The Commanders Gathering is the place to go for great news, reviews, tips, tricks, and strategies for my favorite way to play Magic; the commander format. While the site is still in beta at the moment, content will be coming regularly from a number of writers who love to play this way. I, in particular, will be delivering a weekly article that should appear every Monday or Tuesday from now on. My very first article, Launch Into Commander, details my experiences with the Wizards of the Coast commander launch party I participated in at Critical Hit Games in Iowa City.
A great thing about the new site is that they’re looking for writers, so if you have any interest in contributing to the commander community I strongly urge you to apply. This is a wonderful way to get your foot in the door and make a name for yourself while giving something back. Commander is by far the most popular multiplayer format other than traditional Magic, and I believe its popularity will continue to grow for a long, long time. This is a great chance to get in on the ground floor of a new era of Magic. If you don’t believe me, believe my statistics; most of the traffic I’ve received on this blog has been from people searching for information about commander. My top four days with the highest views were the commander launch party weekend. People are starving for information! It doesn’t get much simpler than that!
Thanks for reading, and I really hope you check out the new site. Lamp out.
Well, so far I haven’t been able to keep up anything on Friday and Saturday, mostly because it’s those two days on which my social life usually occurs. Also, my original plan for Fridays, modern video game reviews, doesn’t seem to interest me that much right now, because, besides Call of Duty, I’m mostly playing a lot of older games at the moment. And you can get reviews for new games practically anywhere. I suggest IGN, GamesRadar, and PC Gamer to get you started. All of this is just to say that I probably will post some modern reviews eventually, but don’t expect them very frequently unless developers start sending me review copies. And they likely won’t be long ordeals either. The Wizardry 8 review took a relatively long amount of time that I can’t see happening often. Expect something more like Yahzee’s Zero Punctuation reviews rather than GameSpot’s. Not many modern games interest me, and paying 60 bucks at the launch of a new game is impossible for my current budget. Not to mention, the time it takes to complete a new game is anywhere from 10 to 100+ hours, and I am only one very poor man.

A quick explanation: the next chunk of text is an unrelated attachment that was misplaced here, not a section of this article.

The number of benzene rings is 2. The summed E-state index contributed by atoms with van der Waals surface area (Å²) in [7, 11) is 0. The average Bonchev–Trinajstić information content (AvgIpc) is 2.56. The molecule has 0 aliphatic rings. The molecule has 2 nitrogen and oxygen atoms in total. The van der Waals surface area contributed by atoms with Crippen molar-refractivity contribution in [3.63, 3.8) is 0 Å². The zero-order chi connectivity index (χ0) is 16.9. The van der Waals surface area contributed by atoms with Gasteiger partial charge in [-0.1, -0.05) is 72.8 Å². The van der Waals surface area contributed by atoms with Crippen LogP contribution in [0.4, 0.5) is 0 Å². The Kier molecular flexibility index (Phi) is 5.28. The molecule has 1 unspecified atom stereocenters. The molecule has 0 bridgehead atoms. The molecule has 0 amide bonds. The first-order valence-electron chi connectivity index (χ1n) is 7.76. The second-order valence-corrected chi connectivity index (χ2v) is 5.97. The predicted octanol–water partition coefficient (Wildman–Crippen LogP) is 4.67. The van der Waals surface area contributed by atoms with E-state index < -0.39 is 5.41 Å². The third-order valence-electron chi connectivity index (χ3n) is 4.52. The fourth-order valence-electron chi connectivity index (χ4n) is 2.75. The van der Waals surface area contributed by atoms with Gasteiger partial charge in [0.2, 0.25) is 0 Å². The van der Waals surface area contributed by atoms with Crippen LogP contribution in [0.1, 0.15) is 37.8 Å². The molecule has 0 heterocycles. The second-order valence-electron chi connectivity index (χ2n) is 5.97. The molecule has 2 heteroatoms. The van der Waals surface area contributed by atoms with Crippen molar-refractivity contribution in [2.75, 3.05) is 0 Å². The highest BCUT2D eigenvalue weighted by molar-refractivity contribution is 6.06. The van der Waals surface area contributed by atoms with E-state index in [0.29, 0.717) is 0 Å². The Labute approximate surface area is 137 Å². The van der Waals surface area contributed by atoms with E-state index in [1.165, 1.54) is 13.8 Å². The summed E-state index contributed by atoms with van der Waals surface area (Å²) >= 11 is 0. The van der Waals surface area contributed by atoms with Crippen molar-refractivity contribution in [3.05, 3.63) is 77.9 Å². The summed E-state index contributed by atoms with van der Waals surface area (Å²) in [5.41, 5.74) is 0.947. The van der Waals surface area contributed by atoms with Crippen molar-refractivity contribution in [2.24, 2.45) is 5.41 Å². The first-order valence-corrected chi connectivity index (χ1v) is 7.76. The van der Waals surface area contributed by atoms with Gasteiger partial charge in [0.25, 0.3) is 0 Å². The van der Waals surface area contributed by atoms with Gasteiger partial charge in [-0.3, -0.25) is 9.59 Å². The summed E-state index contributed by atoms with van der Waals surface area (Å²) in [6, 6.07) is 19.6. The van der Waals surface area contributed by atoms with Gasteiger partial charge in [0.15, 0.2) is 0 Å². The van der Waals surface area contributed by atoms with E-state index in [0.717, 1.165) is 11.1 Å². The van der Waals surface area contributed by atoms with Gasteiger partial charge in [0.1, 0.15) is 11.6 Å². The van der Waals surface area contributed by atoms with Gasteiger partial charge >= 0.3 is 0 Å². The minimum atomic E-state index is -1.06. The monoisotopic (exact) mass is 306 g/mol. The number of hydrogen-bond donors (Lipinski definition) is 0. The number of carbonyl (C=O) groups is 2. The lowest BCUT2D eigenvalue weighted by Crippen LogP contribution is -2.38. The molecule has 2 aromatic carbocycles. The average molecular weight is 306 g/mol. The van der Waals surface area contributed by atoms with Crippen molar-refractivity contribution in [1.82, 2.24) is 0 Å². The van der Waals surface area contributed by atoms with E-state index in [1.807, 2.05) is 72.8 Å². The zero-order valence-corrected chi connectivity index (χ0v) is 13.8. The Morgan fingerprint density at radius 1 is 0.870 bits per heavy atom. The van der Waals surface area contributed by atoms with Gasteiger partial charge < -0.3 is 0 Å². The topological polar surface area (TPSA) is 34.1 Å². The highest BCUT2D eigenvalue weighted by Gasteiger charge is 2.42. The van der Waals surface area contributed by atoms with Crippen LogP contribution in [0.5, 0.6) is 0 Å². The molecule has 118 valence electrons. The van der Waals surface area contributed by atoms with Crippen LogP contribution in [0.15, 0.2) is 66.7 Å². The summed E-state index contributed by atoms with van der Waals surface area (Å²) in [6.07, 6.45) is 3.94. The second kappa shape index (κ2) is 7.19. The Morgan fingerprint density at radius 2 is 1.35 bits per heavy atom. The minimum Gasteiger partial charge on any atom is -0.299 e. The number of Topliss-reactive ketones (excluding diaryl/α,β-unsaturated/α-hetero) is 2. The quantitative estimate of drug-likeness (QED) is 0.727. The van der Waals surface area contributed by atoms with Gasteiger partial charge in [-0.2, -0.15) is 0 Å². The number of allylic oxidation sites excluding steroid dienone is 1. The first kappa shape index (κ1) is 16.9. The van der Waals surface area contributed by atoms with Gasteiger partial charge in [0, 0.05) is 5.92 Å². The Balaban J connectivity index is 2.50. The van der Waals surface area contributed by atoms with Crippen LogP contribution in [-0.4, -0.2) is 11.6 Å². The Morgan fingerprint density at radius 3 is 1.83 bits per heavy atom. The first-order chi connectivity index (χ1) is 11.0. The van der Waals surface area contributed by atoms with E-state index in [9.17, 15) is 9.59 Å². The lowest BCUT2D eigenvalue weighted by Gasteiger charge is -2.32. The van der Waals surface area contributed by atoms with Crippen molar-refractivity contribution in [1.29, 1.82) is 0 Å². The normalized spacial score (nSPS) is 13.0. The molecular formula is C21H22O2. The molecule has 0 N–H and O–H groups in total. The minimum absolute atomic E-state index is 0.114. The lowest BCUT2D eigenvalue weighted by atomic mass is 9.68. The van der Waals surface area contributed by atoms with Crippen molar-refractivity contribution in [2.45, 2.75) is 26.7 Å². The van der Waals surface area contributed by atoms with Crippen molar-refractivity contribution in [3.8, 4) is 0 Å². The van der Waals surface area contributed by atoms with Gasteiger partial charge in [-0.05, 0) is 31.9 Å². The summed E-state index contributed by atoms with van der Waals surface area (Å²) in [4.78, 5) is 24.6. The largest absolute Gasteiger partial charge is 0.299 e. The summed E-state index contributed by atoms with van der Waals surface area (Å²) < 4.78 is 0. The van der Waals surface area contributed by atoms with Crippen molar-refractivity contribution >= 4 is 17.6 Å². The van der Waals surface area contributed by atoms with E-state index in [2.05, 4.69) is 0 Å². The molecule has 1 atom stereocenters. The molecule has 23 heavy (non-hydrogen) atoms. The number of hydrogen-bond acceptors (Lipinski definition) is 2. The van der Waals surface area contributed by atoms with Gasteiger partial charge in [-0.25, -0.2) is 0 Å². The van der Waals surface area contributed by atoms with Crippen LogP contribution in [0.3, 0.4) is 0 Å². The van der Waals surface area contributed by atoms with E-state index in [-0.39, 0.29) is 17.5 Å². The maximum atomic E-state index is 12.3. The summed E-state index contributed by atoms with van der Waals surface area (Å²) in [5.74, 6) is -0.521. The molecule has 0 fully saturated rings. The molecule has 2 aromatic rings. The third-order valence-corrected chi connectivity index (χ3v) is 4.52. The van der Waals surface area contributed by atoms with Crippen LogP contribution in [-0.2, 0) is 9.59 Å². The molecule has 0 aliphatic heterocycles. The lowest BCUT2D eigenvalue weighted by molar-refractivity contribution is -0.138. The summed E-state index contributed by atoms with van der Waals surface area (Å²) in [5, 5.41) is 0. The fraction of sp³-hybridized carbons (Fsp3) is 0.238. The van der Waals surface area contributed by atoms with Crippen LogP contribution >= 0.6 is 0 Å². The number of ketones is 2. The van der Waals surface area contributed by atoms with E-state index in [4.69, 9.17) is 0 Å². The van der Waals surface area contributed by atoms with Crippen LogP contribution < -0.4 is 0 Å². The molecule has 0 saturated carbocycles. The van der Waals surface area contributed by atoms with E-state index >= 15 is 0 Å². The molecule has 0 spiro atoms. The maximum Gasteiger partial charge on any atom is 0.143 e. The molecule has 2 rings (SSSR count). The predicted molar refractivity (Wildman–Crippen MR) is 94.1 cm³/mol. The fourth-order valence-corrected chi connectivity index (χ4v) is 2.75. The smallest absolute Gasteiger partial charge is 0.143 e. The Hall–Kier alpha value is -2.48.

What I can tell you is that the surprise I hinted at a week ago is still on the way, and I will let you know as soon as it is official. I’m expecting news about it tomorrow or the next day.
What I’d like to use Sundays for is a more casual reflection on what I’m playing, what I’m currently into, what’s going on in my life, and whatever else comes into my mind. I naturally tend to write in this free-association style, and it’s both informative (for you) and therapeutic (for me). So let’s dive right in, shall we?
The past week I’ve been playing a lot of games from GoG.com. Most notable are The Last Express, The Longest Journey, Duke Nukem 3D, Baldur’s Gate, and Fallout. I hope to have a review of The Last Express up soon. I’m very excited about the game and it’s relatively short, a fact I always admire in a correctly priced game. I’m also still playing Pokemon White to an extent, but I’m getting burnt out on Victory Road, which I imagine is a pretty common occurrence. CODBLOPS is still fun for me when I’m not getting completely destroyed by people with better connections. I was finally able to download the latest update for the game after hooking my father’s network cable up to my PS3. For some reason the updates were just not happening with the WiFi, and I’ve heard similar stories from other people online. If only Sony could just make their system work all the time, then I wouldn’t even bother considering to buy a 360, no matter how much I yearn to play the upcoming Halo remake and Halo 4.